The Vancouver Titans announced themselves on the OWL stage last week with a dominant victory over Shanghai. Based on the first week of matches, the Titans look to be a playoff-caliber team, if not even more. This second week is their chance to prove it. On Saturday at 3:00 Pacific, Vancouver faces off against the Guangzhou Charge. But that’s just a warmup for one of the key matches of Week 2, the 4:30 Sunday Finale that pits our Titans against the San Francisco Shock.

Any questions about the dominant meta in OWL were answered by the first week: if you’re not running some 3/3 variation, you’re not going to go far. Flexibility exists within that framework–Sombra, in particular, was used to great effect in lieu of Dva–but no DPS-heavy compositions found general success against the massive AOE healing that 3/3 brings.

Fortunately for Titans, this is a style they play extremely well. Gone are the days when Runaway was considered a dive-only team vulnerable to meta shifts. Titans demonstrated emphatically last week what Korean Contenders watchers already knew: this is a world-class 3/3 team.

Against Guangzhou, that should lead to something of a skill gap. The Charge are an odd roster, composed of a core of Meta Bellum players along with an assortment from other rosters. The starting roster includes Widowmaker prodigy Happy, main tank Rio, and main support Chara as the Meta Bellum contingent: they’re joined by Dva-turned-Tracer-flex-god Hotba from Philly Fusion, Chinese DPS star Eileen, and Ex-Toronto Esports flex support Shu. If I had to sum this all up, I’d call it a roster that really wishes the meta would shift. In a DPS world, this team could, as an example, put Happy on Widow, Hotba on Tracer, and Eileen on Genji to create a fearsome beast. Instead Eileen is in Brig jail, Happy is struggling to adjust to Zarya, and Hotba spends all day in a Dva mech.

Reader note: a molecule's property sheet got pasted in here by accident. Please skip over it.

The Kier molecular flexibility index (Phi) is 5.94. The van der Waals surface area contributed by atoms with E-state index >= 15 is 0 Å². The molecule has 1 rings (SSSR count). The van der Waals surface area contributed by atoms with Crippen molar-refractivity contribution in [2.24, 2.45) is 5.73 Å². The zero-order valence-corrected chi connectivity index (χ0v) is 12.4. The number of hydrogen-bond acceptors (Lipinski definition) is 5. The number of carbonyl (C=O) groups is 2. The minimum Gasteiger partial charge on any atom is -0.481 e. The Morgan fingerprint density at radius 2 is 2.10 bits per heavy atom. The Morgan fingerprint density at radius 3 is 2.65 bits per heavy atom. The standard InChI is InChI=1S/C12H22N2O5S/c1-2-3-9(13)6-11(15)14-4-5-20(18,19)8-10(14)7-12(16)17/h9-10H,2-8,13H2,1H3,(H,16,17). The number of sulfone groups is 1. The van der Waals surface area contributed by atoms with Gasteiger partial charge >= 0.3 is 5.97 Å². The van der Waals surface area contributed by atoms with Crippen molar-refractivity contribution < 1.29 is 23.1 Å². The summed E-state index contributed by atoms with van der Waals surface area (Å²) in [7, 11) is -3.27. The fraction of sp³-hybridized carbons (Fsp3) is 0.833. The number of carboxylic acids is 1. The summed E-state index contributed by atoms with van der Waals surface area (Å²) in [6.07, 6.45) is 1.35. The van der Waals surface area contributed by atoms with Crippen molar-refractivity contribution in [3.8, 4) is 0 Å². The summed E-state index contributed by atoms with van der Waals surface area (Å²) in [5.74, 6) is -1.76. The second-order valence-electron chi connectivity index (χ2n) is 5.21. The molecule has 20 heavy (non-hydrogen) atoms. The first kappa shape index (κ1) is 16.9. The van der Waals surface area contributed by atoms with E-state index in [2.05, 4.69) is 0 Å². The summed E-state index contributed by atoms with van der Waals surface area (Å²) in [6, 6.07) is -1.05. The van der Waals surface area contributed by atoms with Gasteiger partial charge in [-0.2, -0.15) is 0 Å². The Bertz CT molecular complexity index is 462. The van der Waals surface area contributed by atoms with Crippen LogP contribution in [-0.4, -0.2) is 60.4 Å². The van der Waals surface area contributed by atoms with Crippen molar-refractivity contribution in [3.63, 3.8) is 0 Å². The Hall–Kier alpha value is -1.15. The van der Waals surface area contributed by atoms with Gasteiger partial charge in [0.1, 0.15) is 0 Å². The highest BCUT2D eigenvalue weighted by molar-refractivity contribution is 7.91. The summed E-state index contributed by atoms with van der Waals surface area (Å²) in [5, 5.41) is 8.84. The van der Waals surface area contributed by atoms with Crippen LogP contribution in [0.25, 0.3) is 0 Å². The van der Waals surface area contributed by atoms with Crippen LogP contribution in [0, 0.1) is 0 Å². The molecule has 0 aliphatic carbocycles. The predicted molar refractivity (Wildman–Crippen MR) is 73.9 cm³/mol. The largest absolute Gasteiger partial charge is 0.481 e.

It’s not that any of the pieces of Guangzhou are bad–Chara in particular is one of my favorite Lucio players. But comparing them position by position, they just don’t stack up to Vancouver, and as a unit, the squad is extremely young. The synergy just isn’t there for me to feel worried about the Titans’ chances.

Against Guangzhou, something like a 3-1 victory feels about right, with 4-0 a distinct possibility.

San Francisco is another story. After a pretty disappointing inaugural campaign, the team retooled pretty dramatically and showed up quite high on many power rankings–often, in fact, higher than Vancouver. This is our first match against what I’d call a true peer.

San Francisco’s team divides neatly into two pieces: last year’s American core, and this year’s Korean contingent. If you’re a fan of Sinatraa, Super, Sleepy, Babybay, and Moth, they’re all still around and, Babybay excepted, are starters. Filling out the lineup are midseason pickups Architect and Choihyobin. The new Korean contingent includes main tank Smurf, flex support Viol2t, and DPS stars Rascal and Striker.

In my opinion, the biggest strength of this team is its depth. The backup roster could easily start for many teams, and that competition I think guarantees a strong performer in every role. Smurf, for example, was the presumptive favorite to start at main tank, but after seeing Super playing in Week 1, I understand why he was in. Whichever players line up against Vancouver, it’s safe to say they will be up to the challenge.

The Shock are 1-1 on the season, but that’s a touch misleading: their loss was a close-fought battle with Gladiators in which they inexplicably brought in a ton of DPS players for map 5 and discovered that the meta doesn’t really support that. Were it not for that baffling coaching decision, they might well be 2-0, and in any case the Gladiators are also seen as a strong team.

My honest opinion is that, thus far, the Titans have looked better than any other team who have played. That is of course based on limited information, and Week 2 will give us a much better sense of the truth.

Facing Shock, the sensible prediction is a 3-2 win for Vancouver.

But I will say this: if Vancouver beats San Francisco convincingly (and dispatch Guangzhou as they should), conversations about “best team in the league” should begin with the Titans.